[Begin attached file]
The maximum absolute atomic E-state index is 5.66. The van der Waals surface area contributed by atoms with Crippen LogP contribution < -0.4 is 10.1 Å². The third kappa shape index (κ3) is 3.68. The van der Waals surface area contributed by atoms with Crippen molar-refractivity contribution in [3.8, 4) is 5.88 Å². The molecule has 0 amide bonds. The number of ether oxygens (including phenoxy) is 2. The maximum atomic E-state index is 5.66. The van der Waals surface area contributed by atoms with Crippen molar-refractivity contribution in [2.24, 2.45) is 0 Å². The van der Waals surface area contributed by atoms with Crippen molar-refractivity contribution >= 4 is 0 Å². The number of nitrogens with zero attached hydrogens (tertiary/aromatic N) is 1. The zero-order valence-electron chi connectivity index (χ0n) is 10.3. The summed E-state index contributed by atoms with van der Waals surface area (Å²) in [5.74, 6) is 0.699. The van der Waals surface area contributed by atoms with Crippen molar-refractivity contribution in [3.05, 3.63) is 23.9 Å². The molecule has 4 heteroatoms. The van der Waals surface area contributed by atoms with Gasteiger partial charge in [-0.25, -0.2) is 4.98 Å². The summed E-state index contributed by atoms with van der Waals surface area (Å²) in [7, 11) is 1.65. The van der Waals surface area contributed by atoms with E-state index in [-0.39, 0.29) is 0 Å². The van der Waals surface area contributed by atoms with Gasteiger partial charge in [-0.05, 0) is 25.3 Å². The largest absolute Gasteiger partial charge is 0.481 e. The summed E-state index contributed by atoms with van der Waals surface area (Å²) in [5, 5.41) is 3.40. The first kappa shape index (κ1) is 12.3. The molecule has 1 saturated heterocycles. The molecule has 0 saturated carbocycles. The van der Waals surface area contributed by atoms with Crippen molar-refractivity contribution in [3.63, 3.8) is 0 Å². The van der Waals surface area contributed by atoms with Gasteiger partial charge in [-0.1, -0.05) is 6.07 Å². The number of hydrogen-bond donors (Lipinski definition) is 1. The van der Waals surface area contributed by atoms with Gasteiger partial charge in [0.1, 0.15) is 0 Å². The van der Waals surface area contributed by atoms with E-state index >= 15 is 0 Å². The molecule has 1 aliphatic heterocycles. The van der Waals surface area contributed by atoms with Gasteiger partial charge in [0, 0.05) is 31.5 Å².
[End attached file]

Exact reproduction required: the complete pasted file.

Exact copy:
The maximum absolute atomic E-state index is 5.66. The van der Waals surface area contributed by atoms with Crippen LogP contribution < -0.4 is 10.1 Å². The third kappa shape index (κ3) is 3.68. The van der Waals surface area contributed by atoms with Crippen molar-refractivity contribution in [3.8, 4) is 5.88 Å². The molecule has 0 amide bonds. The number of ether oxygens (including phenoxy) is 2. The maximum atomic E-state index is 5.66. The van der Waals surface area contributed by atoms with Crippen molar-refractivity contribution in [2.24, 2.45) is 0 Å². The van der Waals surface area contributed by atoms with Crippen molar-refractivity contribution >= 4 is 0 Å². The number of nitrogens with zero attached hydrogens (tertiary/aromatic N) is 1. The zero-order valence-electron chi connectivity index (χ0n) is 10.3. The summed E-state index contributed by atoms with van der Waals surface area (Å²) in [5.74, 6) is 0.699. The van der Waals surface area contributed by atoms with Crippen molar-refractivity contribution in [3.05, 3.63) is 23.9 Å². The molecule has 4 heteroatoms. The van der Waals surface area contributed by atoms with Gasteiger partial charge in [-0.25, -0.2) is 4.98 Å². The summed E-state index contributed by atoms with van der Waals surface area (Å²) in [7, 11) is 1.65. The van der Waals surface area contributed by atoms with E-state index in [-0.39, 0.29) is 0 Å². The van der Waals surface area contributed by atoms with Gasteiger partial charge in [-0.05, 0) is 25.3 Å². The largest absolute Gasteiger partial charge is 0.481 e. The summed E-state index contributed by atoms with van der Waals surface area (Å²) in [5, 5.41) is 3.40. The first kappa shape index (κ1) is 12.3. The molecule has 1 saturated heterocycles. The molecule has 0 saturated carbocycles. The van der Waals surface area contributed by atoms with Crippen molar-refractivity contribution in [3.63, 3.8) is 0 Å². The van der Waals surface area contributed by atoms with Gasteiger partial charge in [-0.1, -0.05) is 6.07 Å². The number of hydrogen-bond donors (Lipinski definition) is 1. The van der Waals surface area contributed by atoms with Gasteiger partial charge in [0.1, 0.15) is 0 Å². The van der Waals surface area contributed by atoms with E-state index >= 15 is 0 Å². The molecule has 1 aliphatic heterocycles. The van der Waals surface area contributed by atoms with Gasteiger partial charge in [0, 0.05) is 31.5 Å².